the unsound principles, which had made such inroads in the minds of many of our members. Under a reverent, thankful sense of the help which had been extended, whilst conducting the several weighty matters before the meeting, and after expressions of concern that Friends might be found walking worthy of the continuance of these Divine blessings, Friends separated in great nearness towards each other; the cheeks of most were bedewed with tears of sympathy and affection, at the prospect of the sufferings that awaited them, through the opposition to be expected from their revolting brethren in their several meetings at home.

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CHAPTER XXXIX.

FIFTH-DAY morning, my companion and myself left our comfortable abode at our kind friend Jonathan Taylor's, and proceeded towards Indiana : in the evening we were favoured to reach Zanesville. It being reported Elias Hicks had been at this place, and procured the use of the Court-house, and held a meeting there, as I had still in reserve some of the Declarations of the meeting for sufferings in Philadelphia, I devoted some time in visiting the preachers of the different religious denominations, (except the Roman Catholic,) and delivered to those we met the Declaration, which appeared to be well received; I also left others for distribution. One individual observed, that he had heard much which had been said on both sides, and had been desirous of seeing something official from Friends themselves; he was therefore glad to receive the Declaration, intending to make it known to his hearers.

First-day morning, attended meeting at Zanesville: it was a quiet time, and I hope a season of instruction to some. After meeting we pursued our journey through Alexander, where I distributed some of the Declaration, and then on to Circleville, where we understood Elias Hicks and several men and women had halted on their way to Indiana, but had not held a meeting there. We took up our abode for the night at a tavern. I called upon some of the leaders of the different religious denominations there, and left some of the Declarations, which appeared to be well received.

Third-day, we proceeded to Dry Run. It felt pleasant to get into a settlement of Friends again, from the difficulty we had experienced in being obliged to be at taverns, spending our evenings in such mixed companies as we frequently met with thereat. The prospect of a journey of five hundred miles before me, after quitting Indiana, when I must have this inconvenience to combat, of being at taverns to victual and lodge nearly the whole of the time, was trying ; yet I found it was a subject not profitable for me to dwell upon, satisfied that no unnecessary anxiety of my own could make any change for the better, in the trials which were to fall to my lot.

Sixth day, attended the preparative meeting held at Walnutcreek; notice having been given of my desire to sit with Friends of this meeting, we were informed a general attendance of them had taken place, and we had good ground to believe our visit was an acceptable one to Friends of this meeting.

Seventh-day, we attended the monthly meeting at Fairfield, the meeting for worship was numerously attended by persons not in profession with Friends ; it proved to me an exercising season, yet I humbly hope I was found faithful, in declaring that which appeared to be the word of the Lord through me, his feeble instrument. In the afternoon we proceeded to Wilmington, about sixteen miles, and were favoured to reach it before dark; here we were informed E. Hicks and his party had a meeting in the courthouse, which at first was numerously attended; but the doctrines he advanced, caused many of the most respectable of his hearers to leave the house before the meeting was over.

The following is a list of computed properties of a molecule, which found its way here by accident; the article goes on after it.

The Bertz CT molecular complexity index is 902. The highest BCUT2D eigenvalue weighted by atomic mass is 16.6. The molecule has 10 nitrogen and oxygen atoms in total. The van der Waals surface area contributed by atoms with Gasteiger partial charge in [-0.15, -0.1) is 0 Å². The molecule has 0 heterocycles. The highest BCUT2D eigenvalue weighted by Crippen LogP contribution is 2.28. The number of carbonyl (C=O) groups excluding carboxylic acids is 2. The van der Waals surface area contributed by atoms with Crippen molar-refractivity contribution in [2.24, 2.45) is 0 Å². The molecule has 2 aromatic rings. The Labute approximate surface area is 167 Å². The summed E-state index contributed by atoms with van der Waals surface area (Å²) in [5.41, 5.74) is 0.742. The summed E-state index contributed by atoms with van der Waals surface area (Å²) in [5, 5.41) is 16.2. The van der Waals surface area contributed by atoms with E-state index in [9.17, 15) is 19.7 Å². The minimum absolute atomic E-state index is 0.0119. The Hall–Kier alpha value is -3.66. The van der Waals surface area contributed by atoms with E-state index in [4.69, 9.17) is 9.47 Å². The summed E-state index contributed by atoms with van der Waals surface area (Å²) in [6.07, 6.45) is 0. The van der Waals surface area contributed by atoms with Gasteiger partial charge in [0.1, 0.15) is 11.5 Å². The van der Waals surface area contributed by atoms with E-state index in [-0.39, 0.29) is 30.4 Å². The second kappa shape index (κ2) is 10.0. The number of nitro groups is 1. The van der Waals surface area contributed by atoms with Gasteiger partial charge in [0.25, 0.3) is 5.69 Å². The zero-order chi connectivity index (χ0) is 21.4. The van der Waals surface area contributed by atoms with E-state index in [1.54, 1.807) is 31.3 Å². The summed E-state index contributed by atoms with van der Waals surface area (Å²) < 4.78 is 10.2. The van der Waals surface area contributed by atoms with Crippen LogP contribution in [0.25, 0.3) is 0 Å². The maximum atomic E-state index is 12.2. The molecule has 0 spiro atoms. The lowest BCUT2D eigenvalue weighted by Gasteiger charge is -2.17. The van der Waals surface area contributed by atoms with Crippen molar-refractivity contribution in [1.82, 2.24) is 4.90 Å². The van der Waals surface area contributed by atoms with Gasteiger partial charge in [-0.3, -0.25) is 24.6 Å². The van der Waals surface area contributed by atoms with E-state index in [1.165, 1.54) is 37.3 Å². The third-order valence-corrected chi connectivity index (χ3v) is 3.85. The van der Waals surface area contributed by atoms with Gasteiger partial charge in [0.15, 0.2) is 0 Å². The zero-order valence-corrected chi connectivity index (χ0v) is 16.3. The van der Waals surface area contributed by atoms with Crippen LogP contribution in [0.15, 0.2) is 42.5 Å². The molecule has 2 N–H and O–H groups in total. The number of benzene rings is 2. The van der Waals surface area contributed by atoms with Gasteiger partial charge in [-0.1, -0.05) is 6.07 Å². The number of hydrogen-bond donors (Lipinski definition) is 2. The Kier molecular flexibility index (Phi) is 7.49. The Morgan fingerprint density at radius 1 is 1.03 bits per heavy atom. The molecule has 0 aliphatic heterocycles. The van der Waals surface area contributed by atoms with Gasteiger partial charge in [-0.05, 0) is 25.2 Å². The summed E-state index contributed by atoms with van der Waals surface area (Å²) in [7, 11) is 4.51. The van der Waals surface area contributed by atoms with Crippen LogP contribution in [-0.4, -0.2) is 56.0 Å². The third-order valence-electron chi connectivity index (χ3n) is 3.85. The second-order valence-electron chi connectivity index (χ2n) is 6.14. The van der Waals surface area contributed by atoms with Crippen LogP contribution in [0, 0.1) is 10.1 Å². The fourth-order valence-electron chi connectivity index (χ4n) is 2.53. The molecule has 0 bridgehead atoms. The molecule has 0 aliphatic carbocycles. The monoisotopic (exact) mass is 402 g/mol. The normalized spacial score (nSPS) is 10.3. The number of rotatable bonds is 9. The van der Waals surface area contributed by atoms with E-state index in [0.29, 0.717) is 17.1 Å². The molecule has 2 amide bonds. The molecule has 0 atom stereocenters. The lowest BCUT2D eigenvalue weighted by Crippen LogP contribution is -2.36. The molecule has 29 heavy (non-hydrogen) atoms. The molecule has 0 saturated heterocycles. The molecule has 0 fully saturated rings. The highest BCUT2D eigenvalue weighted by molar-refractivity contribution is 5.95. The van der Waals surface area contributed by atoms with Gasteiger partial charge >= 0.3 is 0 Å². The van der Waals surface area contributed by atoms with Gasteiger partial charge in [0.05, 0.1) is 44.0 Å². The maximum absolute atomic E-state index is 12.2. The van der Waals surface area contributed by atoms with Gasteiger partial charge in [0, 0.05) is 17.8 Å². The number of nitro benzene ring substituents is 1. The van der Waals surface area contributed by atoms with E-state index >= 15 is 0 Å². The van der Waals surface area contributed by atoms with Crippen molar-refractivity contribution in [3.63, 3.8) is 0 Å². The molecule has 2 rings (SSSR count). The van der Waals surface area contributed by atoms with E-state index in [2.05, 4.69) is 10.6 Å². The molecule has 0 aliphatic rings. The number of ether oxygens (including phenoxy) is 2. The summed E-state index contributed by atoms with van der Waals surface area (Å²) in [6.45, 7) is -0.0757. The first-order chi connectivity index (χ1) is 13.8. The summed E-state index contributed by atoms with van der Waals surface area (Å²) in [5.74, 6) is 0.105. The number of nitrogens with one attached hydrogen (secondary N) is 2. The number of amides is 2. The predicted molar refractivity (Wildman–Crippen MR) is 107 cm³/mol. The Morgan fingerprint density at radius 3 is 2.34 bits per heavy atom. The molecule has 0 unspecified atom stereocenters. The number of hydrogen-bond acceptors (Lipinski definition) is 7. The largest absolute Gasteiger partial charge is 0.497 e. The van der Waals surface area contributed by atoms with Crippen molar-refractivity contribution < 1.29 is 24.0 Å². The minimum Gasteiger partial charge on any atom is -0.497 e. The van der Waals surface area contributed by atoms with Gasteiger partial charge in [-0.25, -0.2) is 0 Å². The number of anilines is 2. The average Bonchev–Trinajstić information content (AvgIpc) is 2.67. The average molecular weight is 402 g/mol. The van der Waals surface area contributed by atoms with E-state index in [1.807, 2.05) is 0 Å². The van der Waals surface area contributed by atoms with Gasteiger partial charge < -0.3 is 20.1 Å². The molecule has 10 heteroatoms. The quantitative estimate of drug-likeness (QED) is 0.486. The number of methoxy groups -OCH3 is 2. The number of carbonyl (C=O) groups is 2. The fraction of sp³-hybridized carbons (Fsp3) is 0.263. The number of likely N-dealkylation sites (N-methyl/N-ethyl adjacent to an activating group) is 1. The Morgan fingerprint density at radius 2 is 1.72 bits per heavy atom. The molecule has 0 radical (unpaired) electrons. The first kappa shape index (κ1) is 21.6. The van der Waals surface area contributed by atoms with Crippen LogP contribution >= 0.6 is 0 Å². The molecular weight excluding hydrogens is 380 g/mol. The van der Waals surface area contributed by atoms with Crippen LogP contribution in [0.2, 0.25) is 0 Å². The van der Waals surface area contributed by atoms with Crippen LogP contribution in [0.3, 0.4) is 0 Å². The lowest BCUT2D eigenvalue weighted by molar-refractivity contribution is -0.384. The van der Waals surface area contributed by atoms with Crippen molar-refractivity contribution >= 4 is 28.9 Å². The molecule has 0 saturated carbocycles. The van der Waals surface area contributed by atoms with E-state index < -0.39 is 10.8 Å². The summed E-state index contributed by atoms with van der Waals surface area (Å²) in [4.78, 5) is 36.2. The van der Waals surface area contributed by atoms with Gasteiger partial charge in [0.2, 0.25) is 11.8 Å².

First-day morning, we reached to Centre, attended meeting there; a large proportion of this meeting consists of young people who profess to continue with Friends, but from their external appearance it would seem they were ignorant of what they were making a profession of. I was constrained to endeavour to impress their minds with a sense of the mercy they enjoyed, in that there were yet preserved amongst them so many aged brethren and sisters, who had not dared to bow the knee to the Baals which had of late been travelling amongst them, nor to kiss the image they had been setting up: great quiet prevailed over the assembly.

Third-day morning, we rode to Wainsville ; on our arrival we were informed Elias Hicks and his party had possession of the meeting-house, and were holding what they termed, Indiana Yearly Meeting of Friends. This placed me in a very trying situation. I endeavoured to learn whether it was likely their meeting would close that night, and, if not, whether the week-day meeting would be held as usual on the morrow; but this information I was not able to obtain, yet I was given to understand that a public meeting was to be held on the morrow morning in Friends' meeting-house, but that the hour for holding this meeting could not be ascertained. I endeavoured to give the subject all due consideration, my situation feeling to myself a very critical one ; as I thought I clearly saw if the meeting was to be held at the usual hour for the week-day meeting, it would be right for me to attend it; but if the hour was altered by E. H. and his party, who had taken possession of the meeting-house, it thereby becoming the meeting of the separatists, I should be excused. I was informed there was a settlement of Friends at Springborough, about cight miles distant, on our way to Indiana ; and believing the pointings of duty directed my mind there that night, we concluded to proceed, as we could easily return to